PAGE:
The song of Zhyu-shi-lang.

Sung by Zhang Ming.


This song covers the same ground as the previous two versions, but with a number of differences of style and vocabulary. Throughout, Zhang Ming uses the name "Zhyu-shi-lang" rather than "Zhyu-shi-lao", but far more significant is his reference to Mount Ve-nzhao, a name which means "broken stone mountain".

Many of the old songs open with the conventional lines,

"When the sky began,
And on earth the ranges were set in place,"

In the Miao this is a couplet in which each line comprises five syllables. However, in the present song Zhang Ming has expanded the second line to read,

"And on earth Mount Ve-nzhao was set in its high place".

If, now, we turn back to Yang Zhiís version of this song, (M141), as it is recorded in the earlier documents A, Eí and E, it contains no reference at all to this mountain. However, in Document K, followed by Documents L and N, Mount Ve-nzhao has been introduced into lines 3, 4, 5 and 6 which accordingly read,

When the peopleís Zhyu-shi-lao first arrived at Mount Ve-nzhao,
The peopleís forests on Mount Ve-nzhao were exceedingly black,
The forests on Mount Ve-nzhao were extremely dark,
The peopleís forests on Mount Ve-nzhao whispered and sighed.

Furthermore at the beginning of Yang Zhiís song as it appears in Documents K and L there is the following introductory note, written partly on Miao and partly in Chinese.

(In Miao) "It is said that at this time they were at Mount Ve-nzhao".
(In Chinese) "This was Shi-ji mountain, also called A-ni-ma-qing mountain, part of the Kun-lun range of Qinghai Province".
(In Miao) "Zhyu-shi-lao was our Miao Grandfather, who, at the beginning, at Mount Ve-nzhao, cleared the forests and drove out the wild animals so that people had a way to find food and drink. Accordingly the old folk made a song to sing as follows". (Here follows the Miao text of the song).

It should be noted that the Miao name of this mountain is actually a translation of the Chinese name. In general Miao place names are quite unrelated to the Chinese. In cases where there is no Miao name, the Chinese is used, written with Miao letters. It is not normal to translate it.

Although there had always been debate about the place of origin of the Miao people, there had never been any general consensus of opinion. It would seem, however, that between 1949, when Yang Yong-xin published Document E, and 1952, when he issued Document K, a theory was evolved which located the ancestral home in the mountains of Qinghai Province. Yang Yong-xin obviously embraced the theory, and on the strength of it not only wrote the introductory note in Document K quoted above, but went as far as altering the text of Yang Zhiís song.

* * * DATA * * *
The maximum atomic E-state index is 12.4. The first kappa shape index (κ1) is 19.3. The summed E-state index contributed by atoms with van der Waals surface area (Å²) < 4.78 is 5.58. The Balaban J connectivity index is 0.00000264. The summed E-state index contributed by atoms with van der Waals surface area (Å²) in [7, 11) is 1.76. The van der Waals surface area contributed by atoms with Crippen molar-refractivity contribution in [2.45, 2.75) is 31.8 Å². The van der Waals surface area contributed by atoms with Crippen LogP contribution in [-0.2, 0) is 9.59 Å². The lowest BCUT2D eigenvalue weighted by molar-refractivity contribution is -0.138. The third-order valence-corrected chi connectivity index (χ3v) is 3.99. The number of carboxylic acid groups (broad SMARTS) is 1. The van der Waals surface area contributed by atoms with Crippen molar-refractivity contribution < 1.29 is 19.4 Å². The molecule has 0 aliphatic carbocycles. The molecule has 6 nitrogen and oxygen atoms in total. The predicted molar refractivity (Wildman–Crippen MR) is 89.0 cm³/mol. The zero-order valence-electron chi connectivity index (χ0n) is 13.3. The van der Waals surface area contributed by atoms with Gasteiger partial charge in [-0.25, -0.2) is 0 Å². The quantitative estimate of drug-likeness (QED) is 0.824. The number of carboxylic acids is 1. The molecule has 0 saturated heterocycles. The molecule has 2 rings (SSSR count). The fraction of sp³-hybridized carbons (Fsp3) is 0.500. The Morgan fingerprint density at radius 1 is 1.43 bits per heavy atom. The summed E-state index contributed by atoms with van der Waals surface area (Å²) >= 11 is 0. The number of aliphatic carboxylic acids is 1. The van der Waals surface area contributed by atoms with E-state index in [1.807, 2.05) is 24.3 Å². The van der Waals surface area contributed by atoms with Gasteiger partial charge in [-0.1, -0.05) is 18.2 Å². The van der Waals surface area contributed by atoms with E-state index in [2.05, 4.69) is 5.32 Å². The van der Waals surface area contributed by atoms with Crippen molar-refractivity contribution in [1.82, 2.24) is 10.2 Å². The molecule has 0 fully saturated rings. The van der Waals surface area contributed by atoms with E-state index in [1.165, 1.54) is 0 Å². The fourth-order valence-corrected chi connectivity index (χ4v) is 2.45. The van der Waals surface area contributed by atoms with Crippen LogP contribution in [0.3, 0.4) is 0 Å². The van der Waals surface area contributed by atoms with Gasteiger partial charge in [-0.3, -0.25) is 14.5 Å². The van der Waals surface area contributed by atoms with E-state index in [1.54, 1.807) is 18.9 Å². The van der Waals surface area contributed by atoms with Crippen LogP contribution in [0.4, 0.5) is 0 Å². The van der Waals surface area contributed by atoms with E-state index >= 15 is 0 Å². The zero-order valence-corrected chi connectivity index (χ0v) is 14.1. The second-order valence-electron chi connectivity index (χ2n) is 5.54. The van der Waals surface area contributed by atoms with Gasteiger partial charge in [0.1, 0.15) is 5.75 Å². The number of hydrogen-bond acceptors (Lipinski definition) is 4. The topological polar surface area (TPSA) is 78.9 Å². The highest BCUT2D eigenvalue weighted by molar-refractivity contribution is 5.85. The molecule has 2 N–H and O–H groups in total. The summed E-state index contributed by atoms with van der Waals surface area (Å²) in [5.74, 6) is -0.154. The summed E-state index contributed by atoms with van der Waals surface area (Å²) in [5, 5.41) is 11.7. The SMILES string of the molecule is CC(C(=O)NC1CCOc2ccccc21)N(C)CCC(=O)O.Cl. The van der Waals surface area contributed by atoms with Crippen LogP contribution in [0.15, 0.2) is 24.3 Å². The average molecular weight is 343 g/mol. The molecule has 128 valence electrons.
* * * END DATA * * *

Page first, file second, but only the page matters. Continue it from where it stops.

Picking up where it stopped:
As a detailed study of his work reveals, Yang Yong-xin was quite ready, when need arose, to insert into the text in parenthesis, explanatory notes written either in Miao or Chinese, but it is entirely out of character for him to alter the text itself. He must have been fully convinced that Mount Ve-nzhao was indeed an authentic part of the tradition preserved in the songs to add the name of the mountain toYang Zhiís version in this manner.

Now there are no songs by Zhang Ming in Document E, but six in Document K, suggesting the Yang Yong-xin was only introduced to Zhang Mingís work after 1949. It seems very likely, therefore, that it was the specific mention of this mountain in Zhang Mingís song that prompted Yang Yong-xin to add the name to Yang Zhiís version, and then to adduce it as evidence that the Miao originated from Qinghai Province.

These considerations pose a further question which concerns the authenticity of Mount Ve-nzhao in Zhang Mingís version itself. Was it really there in the original tradition, or was it also added to lend support to the Qinghai theory? Since, in the circumstances, there can be no final verification either way, it has been allowed to stand in the text and translation that follow, nevertheless internal evidence casts grave doubts upon it, and for the following reasons:

  1. Zhang Mingís version stands alone. Neither Yang Zhi, Lu Xing-fu nor Pan Xie make any mention of Mount Ve-nzhao.
  2. Although not unknown, it is most unusual for a Miao name to be derived by translation from a Chinese name, especially in a traditional song.
  3. The introduction of this name disrupts the conventional opening gambit, two parallel lines of five syllables each. It gives the strong impression of being an intrusion into the text.
  4. In the introduction to Zhang Mingís version of the Flood story, (M133), it has already been noted that a small section of that Miao song had been replaced with lines in the same Miao style as the rest of the song, but based upon the Flood narrative in the book of Genesis. Mount Ve-nzhao could be a similar addition to the original text of this song.

Translation in verse
Literal Transcription

You can see the original documents for this song.

You can also see these pages as Word97 documents

Word97 Introduction
Word97 Translation
Word97 Transcription
Word97 Notes

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